Cookie policy: This site uses cookies (small files stored on your computer) to simplify and improve your experience of this website. Cookies are small text files stored on the device you are using to access this website. For more information please take a look at our terms and conditions. Some parts of the site may not work properly if you choose not to accept cookies.

Join

Subscribe or Register

Existing user? Login

Trial results

Mixed news for AstraZeneca’s drug development portfolio

Pharmaceutical company AstraZeneca has released mixed news about the performance in clinical trials of two of its products.

While its injection for severe asthma (benralizumab) fared well, substantially cutting the need for patients with severe asthma to take oral steroids, a study involving its non-insulin diabetes drug Bydureon failed to show an expected benefit in reducing heart risks.

Results from the phase III ZONDA trial of benralizumab, published in the New England Journal of Medicine[1] (online, 22 May 2017) and presented at the American Thoracic Society 2017 International Congress, held in Washington DC from 19 to 24 May 2017, show that patients were more than four times as likely to reduce or discontinue their oral corticosteroids when benralizumab was added to standard of care, compared with placebo. The results show that the median reduction in oral steroid dose was 75% for patients treated with benralizumab versus 25% with placebo.

Benralizumab also reduced overall exacerbation rates by 70% and exacerbations requiring emergency room visits or hospitalisations by 93% in patients with severe, uncontrolled eosinophilic asthma.

Lead author Parameswaran Nair, professor of respiratory medicine at McMaster University in Hamilton, Canada, says: “This is likely due to its unique mechanism of action of inhibiting the receptor for interleukin-5 and potentially depleting blood and airway eosinophils.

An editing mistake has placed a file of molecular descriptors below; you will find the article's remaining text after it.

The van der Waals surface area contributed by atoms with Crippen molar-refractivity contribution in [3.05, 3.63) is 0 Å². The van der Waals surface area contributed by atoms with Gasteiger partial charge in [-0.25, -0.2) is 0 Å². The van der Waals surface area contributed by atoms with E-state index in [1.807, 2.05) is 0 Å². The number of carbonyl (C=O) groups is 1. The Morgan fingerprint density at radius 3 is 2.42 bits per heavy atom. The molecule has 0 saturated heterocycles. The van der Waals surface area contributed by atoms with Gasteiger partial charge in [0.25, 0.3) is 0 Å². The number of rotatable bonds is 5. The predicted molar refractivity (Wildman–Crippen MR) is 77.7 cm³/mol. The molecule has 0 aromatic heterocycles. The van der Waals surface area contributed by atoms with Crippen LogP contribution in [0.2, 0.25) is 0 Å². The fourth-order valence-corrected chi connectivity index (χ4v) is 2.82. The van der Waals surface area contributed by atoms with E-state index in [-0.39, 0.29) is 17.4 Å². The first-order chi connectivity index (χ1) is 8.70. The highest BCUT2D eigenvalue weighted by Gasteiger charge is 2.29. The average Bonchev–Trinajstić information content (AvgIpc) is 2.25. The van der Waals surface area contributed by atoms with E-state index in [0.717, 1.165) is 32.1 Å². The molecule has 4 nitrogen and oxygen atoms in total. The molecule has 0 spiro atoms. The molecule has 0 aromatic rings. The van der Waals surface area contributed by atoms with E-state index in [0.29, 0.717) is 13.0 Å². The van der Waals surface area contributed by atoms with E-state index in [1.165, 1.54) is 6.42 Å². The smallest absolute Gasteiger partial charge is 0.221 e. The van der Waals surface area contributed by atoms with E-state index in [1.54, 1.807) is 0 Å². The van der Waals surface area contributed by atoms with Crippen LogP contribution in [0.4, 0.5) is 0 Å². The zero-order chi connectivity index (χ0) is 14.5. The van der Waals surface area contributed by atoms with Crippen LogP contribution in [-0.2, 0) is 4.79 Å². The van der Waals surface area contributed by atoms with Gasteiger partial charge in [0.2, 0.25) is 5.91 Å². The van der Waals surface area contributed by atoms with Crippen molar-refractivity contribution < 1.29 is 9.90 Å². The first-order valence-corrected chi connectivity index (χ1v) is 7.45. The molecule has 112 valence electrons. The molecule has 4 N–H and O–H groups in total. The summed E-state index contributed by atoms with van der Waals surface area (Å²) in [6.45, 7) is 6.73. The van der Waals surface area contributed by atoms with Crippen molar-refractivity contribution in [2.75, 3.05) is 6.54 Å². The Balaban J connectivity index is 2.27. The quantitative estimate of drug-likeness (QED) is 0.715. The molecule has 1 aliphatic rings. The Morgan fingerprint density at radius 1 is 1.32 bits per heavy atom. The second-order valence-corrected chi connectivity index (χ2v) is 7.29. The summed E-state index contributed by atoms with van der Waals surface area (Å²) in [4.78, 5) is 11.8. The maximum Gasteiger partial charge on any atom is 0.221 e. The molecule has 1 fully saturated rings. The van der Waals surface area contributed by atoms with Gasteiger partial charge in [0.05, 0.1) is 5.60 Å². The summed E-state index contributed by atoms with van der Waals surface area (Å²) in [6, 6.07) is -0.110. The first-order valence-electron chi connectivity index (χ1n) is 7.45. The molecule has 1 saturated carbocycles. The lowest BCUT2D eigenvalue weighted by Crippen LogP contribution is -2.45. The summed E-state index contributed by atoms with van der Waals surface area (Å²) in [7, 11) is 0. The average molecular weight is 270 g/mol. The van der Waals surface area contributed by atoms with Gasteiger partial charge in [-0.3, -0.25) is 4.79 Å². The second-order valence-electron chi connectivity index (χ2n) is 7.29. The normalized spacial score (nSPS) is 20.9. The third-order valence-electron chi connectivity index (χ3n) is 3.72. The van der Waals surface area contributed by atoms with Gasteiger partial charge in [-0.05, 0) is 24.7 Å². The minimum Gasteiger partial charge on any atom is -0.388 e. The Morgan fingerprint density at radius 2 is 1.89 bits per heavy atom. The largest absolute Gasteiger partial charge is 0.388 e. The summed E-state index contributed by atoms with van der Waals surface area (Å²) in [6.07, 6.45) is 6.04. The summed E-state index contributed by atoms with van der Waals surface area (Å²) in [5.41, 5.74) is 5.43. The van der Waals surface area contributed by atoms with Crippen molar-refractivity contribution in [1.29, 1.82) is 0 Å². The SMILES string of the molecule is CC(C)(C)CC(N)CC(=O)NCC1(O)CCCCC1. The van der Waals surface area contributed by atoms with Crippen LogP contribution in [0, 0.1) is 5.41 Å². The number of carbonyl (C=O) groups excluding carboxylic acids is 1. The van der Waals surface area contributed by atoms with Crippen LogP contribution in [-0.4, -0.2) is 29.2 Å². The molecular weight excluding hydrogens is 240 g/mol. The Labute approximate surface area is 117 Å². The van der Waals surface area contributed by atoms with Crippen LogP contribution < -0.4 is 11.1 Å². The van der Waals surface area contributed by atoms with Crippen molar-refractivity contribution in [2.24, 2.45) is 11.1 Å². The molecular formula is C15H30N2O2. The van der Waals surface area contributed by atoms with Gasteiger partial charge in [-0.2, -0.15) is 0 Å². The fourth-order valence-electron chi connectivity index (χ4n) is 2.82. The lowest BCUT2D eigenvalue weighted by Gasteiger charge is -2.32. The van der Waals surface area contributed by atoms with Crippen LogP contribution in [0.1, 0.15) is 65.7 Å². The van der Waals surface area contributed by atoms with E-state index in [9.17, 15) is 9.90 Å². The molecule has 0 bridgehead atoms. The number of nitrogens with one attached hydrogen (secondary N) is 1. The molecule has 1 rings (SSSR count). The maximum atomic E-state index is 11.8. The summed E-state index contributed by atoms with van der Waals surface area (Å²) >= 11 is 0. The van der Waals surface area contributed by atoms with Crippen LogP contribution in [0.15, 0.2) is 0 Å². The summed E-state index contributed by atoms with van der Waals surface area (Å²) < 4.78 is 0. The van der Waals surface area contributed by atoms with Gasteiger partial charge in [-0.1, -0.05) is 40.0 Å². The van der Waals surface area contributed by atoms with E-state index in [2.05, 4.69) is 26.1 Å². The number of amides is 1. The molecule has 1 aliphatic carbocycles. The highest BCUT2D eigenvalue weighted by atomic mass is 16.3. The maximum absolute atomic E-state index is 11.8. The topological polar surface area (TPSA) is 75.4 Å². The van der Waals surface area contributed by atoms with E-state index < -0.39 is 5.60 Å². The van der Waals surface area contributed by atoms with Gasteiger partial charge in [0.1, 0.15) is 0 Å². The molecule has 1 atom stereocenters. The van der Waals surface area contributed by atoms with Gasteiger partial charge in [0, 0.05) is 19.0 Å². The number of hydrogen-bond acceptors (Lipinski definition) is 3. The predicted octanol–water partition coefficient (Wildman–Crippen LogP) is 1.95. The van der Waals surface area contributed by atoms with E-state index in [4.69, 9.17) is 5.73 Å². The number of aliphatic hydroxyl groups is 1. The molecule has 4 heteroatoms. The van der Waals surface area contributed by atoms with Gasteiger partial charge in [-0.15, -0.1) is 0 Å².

However, the phase IIIb/IV EXSCEL (EXenatide Study of Cardiovascular Event Lowering) trial, which compared the effect of once-weekly Bydureon (exenatide extended-release) versus placebo, when added to usual type 2 diabetes care, in adults with type-2 diabetes at a wide range of cardiovascular risk, failed to meet its primary endpoint of reducing cardiovascular risk.

The study, which involved more than 14,000 patients from 35 countries, reported that fewer cardiovascular events were observed in the Bydureon arm, but that the reduction in cardiovascular risk did not reach statistical significance.

A full evaluation of the EXSCEL data will be presented at the European Association for the Study of Diabetes annual meeting on 14 September 2017 in Lisbon, Portugal.

Citation: The Pharmaceutical Journal DOI: 10.1211/PJ.2017.20202849

Have your say

For commenting, please login or register as a user and agree to our Community Guidelines. You will be re-directed back to this page where you will have the ability to comment.

Recommended from Pharmaceutical Press

Search an extensive range of the world’s most trusted resources

Powered by MedicinesComplete
  • Print
  • Share
  • Comment
  • Save
  • Print Friendly Version of this pagePrint Get a PDF version of this webpagePDF

Supplementary images

  • Exterior of the AstraZeneca's manufacturing facility at Snackviken, Sweden

Jobs you might like

Newsletter Sign-up

Want to keep up with the latest news, comment and CPD articles in pharmacy and science? Subscribe to our free alerts.